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  #1  
Old 07-27-2002, 04:08 AM
Jag Guy
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124 AC Evaporator Replacement

My 300TE and I suffered from a leaking AC evaporator, as many Mercedes seem to do. About a month ago, I changed the evaporator and converted the system to R134a. This note is to dispel some of the discouraging information that I have read here at the Shop Forum and at other bulletin boards concerning the difficulty and results of this particular repair job.

Let me start by saying that I have been a full time auto technician in my lifetime, but that was over a decade ago so it would be fair to say that I am somewhat "out of practice and out of shape" when it comes to auto repair. I have read in other posts that the job of removing and replacing the evaporator on the 124 Benz is best left to a professional. Of course the judgement is subjective, but I found that the repair took just an average amount of mechanical skill; the trick is to be organized and patient. You will need the factory repair manual. Lots of tie-on labels with notes for reassembly make up for a failing memory. The job will take a fair amount of time, I took three and half days with alot of lemonade breaks and trips to the parts store.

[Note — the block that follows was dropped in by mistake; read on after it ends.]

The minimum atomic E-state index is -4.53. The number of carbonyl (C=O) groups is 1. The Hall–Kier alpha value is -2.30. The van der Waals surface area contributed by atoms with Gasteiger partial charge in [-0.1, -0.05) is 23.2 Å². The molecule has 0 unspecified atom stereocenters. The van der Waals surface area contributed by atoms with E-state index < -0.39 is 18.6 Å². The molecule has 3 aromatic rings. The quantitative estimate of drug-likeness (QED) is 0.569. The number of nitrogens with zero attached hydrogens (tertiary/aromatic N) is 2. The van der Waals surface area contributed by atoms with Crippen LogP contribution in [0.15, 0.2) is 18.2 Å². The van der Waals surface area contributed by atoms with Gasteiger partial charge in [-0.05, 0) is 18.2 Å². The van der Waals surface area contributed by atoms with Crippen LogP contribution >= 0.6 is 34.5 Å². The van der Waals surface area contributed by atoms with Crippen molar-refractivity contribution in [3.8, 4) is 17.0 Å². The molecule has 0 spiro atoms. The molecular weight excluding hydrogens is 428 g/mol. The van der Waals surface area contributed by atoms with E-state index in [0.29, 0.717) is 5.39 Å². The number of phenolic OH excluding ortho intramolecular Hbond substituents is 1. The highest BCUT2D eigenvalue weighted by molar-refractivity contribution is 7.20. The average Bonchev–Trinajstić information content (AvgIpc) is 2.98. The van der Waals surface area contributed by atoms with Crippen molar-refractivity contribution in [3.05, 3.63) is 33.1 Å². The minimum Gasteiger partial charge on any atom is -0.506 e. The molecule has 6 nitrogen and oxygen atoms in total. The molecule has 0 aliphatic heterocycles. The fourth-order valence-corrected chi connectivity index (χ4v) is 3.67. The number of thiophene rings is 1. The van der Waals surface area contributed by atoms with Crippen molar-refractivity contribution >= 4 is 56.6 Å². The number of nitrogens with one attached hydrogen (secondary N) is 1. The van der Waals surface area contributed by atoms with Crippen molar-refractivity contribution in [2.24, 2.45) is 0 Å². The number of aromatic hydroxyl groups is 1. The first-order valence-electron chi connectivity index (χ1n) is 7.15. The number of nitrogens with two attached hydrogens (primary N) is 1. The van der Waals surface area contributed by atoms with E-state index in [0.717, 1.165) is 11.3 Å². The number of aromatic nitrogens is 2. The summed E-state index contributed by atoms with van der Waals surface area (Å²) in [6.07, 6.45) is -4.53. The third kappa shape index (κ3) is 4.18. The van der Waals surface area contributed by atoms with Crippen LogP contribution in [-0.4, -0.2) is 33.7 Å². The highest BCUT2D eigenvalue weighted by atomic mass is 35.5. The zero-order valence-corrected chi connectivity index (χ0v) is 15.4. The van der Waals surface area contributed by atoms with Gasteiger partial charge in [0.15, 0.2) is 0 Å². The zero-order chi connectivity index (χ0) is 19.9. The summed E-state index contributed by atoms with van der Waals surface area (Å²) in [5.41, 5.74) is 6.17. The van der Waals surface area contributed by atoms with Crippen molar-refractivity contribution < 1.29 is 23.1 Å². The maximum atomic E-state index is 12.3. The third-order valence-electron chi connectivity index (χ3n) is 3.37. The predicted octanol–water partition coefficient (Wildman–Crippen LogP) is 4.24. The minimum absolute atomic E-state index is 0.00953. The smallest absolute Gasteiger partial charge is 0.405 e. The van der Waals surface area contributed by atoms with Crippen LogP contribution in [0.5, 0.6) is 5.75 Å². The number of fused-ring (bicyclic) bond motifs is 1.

The old evaporator was, indeed, leaking, but oh so slightly. It would typically take about a month before I would notice the system beginning to lose its charge. I had added R12 with dye to try and find the leak before taking the system apart, but never could locate the source; once I got the evaporator out, I could see why I never would be able to find it. The juncture between one of the small pressure bleed tubes and the evaporator core had the slightest tinge of dye; there is a copper to aluminum interface at this joint on the original evaporator. Fortunately, it looks like the new evaporator is improved by using all aluminum construction.

The R134a conversion was a breeze. I used an OEM all aluminum part because it has a superior heat transfer rate, and that is probably needed for the R134a. In addition to the evaporator, I changed the receiver/drier and all of the orings to R134a friendly pieces. While I had the lines disconnected, I flushed the condenser and pump with AC flushing solvent that is sold in an aerosol can.

For reassembly, I decided to use ester oil instead of PAG because it is less fussy about contamination with mineral oil that might remain in the lines. Mercedes says to use 36 oz. of R134a refrigerant and 4 1/4 oz. of lubricant, so that's what I did. I borrowed a portable vacuum pump to pull a 28"+ vacuum on the system for about an hour prior to recharging it.

The results are fabulous, the AC duct temperature is colder than it ever was with R12, and even colder than my much newer Saab. I attribute the improvement not to the R134a, but to the fact that the original evaporator fins were coated with deteriorated foam from the recirculation flap, which prevented good air flow across the coils.